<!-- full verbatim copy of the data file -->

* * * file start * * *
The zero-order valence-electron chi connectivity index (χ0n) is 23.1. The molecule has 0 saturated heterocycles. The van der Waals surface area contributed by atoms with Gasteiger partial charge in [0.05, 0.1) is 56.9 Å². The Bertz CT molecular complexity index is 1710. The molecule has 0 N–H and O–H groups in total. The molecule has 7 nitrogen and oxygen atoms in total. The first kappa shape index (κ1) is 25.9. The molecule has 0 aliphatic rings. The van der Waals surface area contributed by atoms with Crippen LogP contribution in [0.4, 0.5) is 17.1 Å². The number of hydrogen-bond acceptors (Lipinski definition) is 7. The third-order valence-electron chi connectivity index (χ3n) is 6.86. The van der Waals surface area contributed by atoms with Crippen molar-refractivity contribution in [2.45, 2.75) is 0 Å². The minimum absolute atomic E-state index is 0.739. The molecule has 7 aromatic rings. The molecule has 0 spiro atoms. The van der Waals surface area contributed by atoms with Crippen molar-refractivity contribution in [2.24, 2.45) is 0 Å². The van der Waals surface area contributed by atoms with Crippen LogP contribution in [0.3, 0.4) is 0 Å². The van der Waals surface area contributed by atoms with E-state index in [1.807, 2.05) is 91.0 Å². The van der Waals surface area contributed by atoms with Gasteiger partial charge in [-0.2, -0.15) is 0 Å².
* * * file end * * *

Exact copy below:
The zero-order valence-electron chi connectivity index (χ0n) is 23.1. The molecule has 0 saturated heterocycles. The van der Waals surface area contributed by atoms with Gasteiger partial charge in [0.05, 0.1) is 56.9 Å². The Bertz CT molecular complexity index is 1710. The molecule has 0 N–H and O–H groups in total. The molecule has 7 nitrogen and oxygen atoms in total. The first kappa shape index (κ1) is 25.9. The molecule has 0 aliphatic rings. The van der Waals surface area contributed by atoms with Crippen LogP contribution in [0.4, 0.5) is 17.1 Å². The number of hydrogen-bond acceptors (Lipinski definition) is 7. The third-order valence-electron chi connectivity index (χ3n) is 6.86. The van der Waals surface area contributed by atoms with Crippen molar-refractivity contribution in [2.45, 2.75) is 0 Å². The minimum absolute atomic E-state index is 0.739. The molecule has 7 aromatic rings. The molecule has 0 spiro atoms. The van der Waals surface area contributed by atoms with Crippen molar-refractivity contribution in [2.24, 2.45) is 0 Å². The van der Waals surface area contributed by atoms with Crippen LogP contribution in [0.3, 0.4) is 0 Å². The van der Waals surface area contributed by atoms with E-state index in [1.807, 2.05) is 91.0 Å². The van der Waals surface area contributed by atoms with Gasteiger partial charge in [-0.2, -0.15) is 0 Å².